The First Question of the Untouchable child
The children of untouchables,
poor, gay, playing on the roadside –
A Brahmin came from far
to the simple kids what he say
‘O you brats of Mahars, move away,
be gone! What are you playing, you louts?
Run away give way to the Brahmin!’
The children fled –who would dare stay!
One amongst them did;
The wicked Brahmin brandished his club and shouted,
‘Ass! your shadow may not fall on me,
get gone or else this ‘sweet present’!’
the kid too slunk homewards,
‘What if my shadow fell on him,
what’s so wrong about it?’
At home he asked the question to his mother,
The poor mother said:
‘We are low and they are high,
When you see them, you had better step aside’
She said so –simply.
How would she know
that highness in this world is built
on sin and glory
on the degradation of others!
Break the icons, hurry,
hurry, break the idols!
Of what use are offerings,
why rub your nose on the ground
We are from the hills, rough and uncivil,
we want only wealth!
The sorceress crouches with a riddle –
fail to solve it and she will devour you.
We don’t want to fall into her trap,
so let us beware.
We shall break open the idols
and then reassemble the bits.
But we shall not sell them –
those who sell the gods are bastards
they are the real thieves, not we!
I rather liked this one the “Glum Faced”, what is shocking for me is that I wasn’t aware of Keshavsut so far!! That not only is a statement on our education system but also the contemporary society that thrives on mediocrity and celebrates inane that the best of Indians don’t even get a passing reference.
(in the classroom a teacher called me ‘glum faced’ and I thought…)
O Guru, my face is glum.
Yes, all who look at it are disappointed.
All know it, it is so obvious.
But why did you have to say it?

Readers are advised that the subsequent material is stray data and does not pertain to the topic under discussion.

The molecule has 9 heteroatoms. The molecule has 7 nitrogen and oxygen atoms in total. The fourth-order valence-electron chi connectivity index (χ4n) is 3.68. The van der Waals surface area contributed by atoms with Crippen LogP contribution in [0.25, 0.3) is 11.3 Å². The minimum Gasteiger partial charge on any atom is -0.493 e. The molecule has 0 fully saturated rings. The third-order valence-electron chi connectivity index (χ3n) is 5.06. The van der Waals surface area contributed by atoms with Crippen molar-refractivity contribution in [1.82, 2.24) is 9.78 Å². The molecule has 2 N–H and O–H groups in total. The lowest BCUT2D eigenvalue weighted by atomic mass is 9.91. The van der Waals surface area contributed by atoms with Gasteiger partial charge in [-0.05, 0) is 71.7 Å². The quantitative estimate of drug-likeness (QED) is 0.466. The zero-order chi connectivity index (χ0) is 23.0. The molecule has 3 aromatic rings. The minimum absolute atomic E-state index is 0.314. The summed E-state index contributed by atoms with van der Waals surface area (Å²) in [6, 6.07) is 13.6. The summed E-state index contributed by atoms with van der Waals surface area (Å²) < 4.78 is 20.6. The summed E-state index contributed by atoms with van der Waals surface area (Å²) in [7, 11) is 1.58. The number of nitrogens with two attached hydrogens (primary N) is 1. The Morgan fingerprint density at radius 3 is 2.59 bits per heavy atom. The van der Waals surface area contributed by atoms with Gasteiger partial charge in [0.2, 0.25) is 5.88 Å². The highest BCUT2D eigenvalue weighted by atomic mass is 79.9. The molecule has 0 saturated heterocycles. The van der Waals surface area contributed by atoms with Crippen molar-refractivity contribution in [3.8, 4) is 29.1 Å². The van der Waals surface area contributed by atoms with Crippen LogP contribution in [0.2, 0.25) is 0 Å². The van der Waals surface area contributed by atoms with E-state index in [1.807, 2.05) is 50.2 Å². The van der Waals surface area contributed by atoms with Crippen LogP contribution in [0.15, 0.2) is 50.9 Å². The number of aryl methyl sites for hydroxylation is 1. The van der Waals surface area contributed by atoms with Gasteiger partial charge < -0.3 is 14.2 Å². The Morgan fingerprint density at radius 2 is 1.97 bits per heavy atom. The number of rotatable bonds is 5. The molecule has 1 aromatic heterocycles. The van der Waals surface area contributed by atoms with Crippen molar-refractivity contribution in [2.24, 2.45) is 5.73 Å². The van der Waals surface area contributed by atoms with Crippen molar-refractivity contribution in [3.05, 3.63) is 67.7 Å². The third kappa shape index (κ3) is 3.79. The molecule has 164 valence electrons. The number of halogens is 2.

What pleasure did you get thereby?
“His face is glum, indeed, but who knows
providence might make him sing
new poems to make the world and people happy!”
Did such a simple thought, for a moment,
cross your sophisticated mind, goodness gracious!
The people whom you think are ants,
O Guru! they might fly like birds in the sky,
those who seem ash heaps may have hidden embers,
to burn the whole world to ashes, who can guarantee?
From this very glum face of mine may flow in days to come
a stream, beautiful, ever-present –
if not you, your children might quench their thirst drinking it.
Nobody then would ever ask, ‘How was the poet’s face?’
There is one tree that has decided to show off and has even shed all its leaves for its bright yellow trumpet flowers. O it’s a yellow riot going on here!! Tabebuia aurea is in all its glory and this will last throughout the March is an ecstatic reality. And this tree is not even native of India, they are from dry forests Brazil. Take your time to have a good look at this one.
From my scribble pad…
What the silly dog doesn’t know
Again there was a flare up on the street where two alleys meet.
A fellow beat up another who returns the favour with much interest.
A crowd had gathered to watch.
Behind the garbage bin the mongrel too witness the drama in amazement.
He asked me what the fuss was we too fight but never this bother.
Ah that is where we differ from you mindless mongrel.
The human muck burst intermittently but a persistent impulse.
Ambivalence no longer the shield
to bear the spectacle of depravity
A primal thread binds the souls as nothing else can.
So this audience.
They call it sports.Sometimes it is a war.